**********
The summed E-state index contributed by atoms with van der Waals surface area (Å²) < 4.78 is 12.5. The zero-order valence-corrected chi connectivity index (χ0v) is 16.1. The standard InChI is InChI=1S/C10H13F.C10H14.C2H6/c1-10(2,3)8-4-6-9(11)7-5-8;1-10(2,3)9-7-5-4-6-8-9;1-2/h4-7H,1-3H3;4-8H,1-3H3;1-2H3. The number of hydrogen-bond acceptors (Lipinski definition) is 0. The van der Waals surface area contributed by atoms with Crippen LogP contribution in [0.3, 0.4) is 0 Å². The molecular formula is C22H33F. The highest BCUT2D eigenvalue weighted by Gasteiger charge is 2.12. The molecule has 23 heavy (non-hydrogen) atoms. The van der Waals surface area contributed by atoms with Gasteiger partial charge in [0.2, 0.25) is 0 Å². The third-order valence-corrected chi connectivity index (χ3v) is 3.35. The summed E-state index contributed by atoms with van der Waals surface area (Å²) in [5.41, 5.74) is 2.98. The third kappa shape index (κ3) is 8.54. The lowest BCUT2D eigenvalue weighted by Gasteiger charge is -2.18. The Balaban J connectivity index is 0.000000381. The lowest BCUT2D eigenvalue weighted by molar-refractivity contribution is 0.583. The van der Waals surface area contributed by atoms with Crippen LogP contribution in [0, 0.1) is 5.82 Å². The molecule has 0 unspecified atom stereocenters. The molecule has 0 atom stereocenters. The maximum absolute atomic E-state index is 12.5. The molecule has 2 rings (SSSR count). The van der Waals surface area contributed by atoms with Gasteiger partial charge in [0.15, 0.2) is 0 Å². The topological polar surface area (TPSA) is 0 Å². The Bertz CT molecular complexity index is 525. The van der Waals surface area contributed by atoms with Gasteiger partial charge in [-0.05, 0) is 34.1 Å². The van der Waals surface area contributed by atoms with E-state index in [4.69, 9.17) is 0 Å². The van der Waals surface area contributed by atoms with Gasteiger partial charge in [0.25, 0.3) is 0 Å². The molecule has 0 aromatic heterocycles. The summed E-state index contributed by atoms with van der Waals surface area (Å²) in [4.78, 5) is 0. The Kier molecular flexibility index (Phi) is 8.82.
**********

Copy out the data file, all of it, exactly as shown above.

The summed E-state index contributed by atoms with van der Waals surface area (Å²) < 4.78 is 12.5. The zero-order valence-corrected chi connectivity index (χ0v) is 16.1. The standard InChI is InChI=1S/C10H13F.C10H14.C2H6/c1-10(2,3)8-4-6-9(11)7-5-8;1-10(2,3)9-7-5-4-6-8-9;1-2/h4-7H,1-3H3;4-8H,1-3H3;1-2H3. The number of hydrogen-bond acceptors (Lipinski definition) is 0. The van der Waals surface area contributed by atoms with Crippen LogP contribution in [0.3, 0.4) is 0 Å². The molecular formula is C22H33F. The highest BCUT2D eigenvalue weighted by Gasteiger charge is 2.12. The molecule has 23 heavy (non-hydrogen) atoms. The van der Waals surface area contributed by atoms with Gasteiger partial charge in [0.2, 0.25) is 0 Å². The third-order valence-corrected chi connectivity index (χ3v) is 3.35. The summed E-state index contributed by atoms with van der Waals surface area (Å²) in [5.41, 5.74) is 2.98. The third kappa shape index (κ3) is 8.54. The lowest BCUT2D eigenvalue weighted by Gasteiger charge is -2.18. The Balaban J connectivity index is 0.000000381. The lowest BCUT2D eigenvalue weighted by molar-refractivity contribution is 0.583. The van der Waals surface area contributed by atoms with Crippen LogP contribution in [0, 0.1) is 5.82 Å². The molecule has 0 unspecified atom stereocenters. The molecule has 0 atom stereocenters. The maximum absolute atomic E-state index is 12.5. The molecule has 2 rings (SSSR count). The van der Waals surface area contributed by atoms with Gasteiger partial charge in [0.15, 0.2) is 0 Å². The topological polar surface area (TPSA) is 0 Å². The Bertz CT molecular complexity index is 525. The van der Waals surface area contributed by atoms with Gasteiger partial charge in [-0.05, 0) is 34.1 Å². The van der Waals surface area contributed by atoms with E-state index in [4.69, 9.17) is 0 Å². The van der Waals surface area contributed by atoms with Gasteiger partial charge in [0.25, 0.3) is 0 Å². The molecule has 0 aromatic heterocycles. The summed E-state index contributed by atoms with van der Waals surface area (Å²) in [4.78, 5) is 0. The Kier molecular flexibility index (Phi) is 8.82.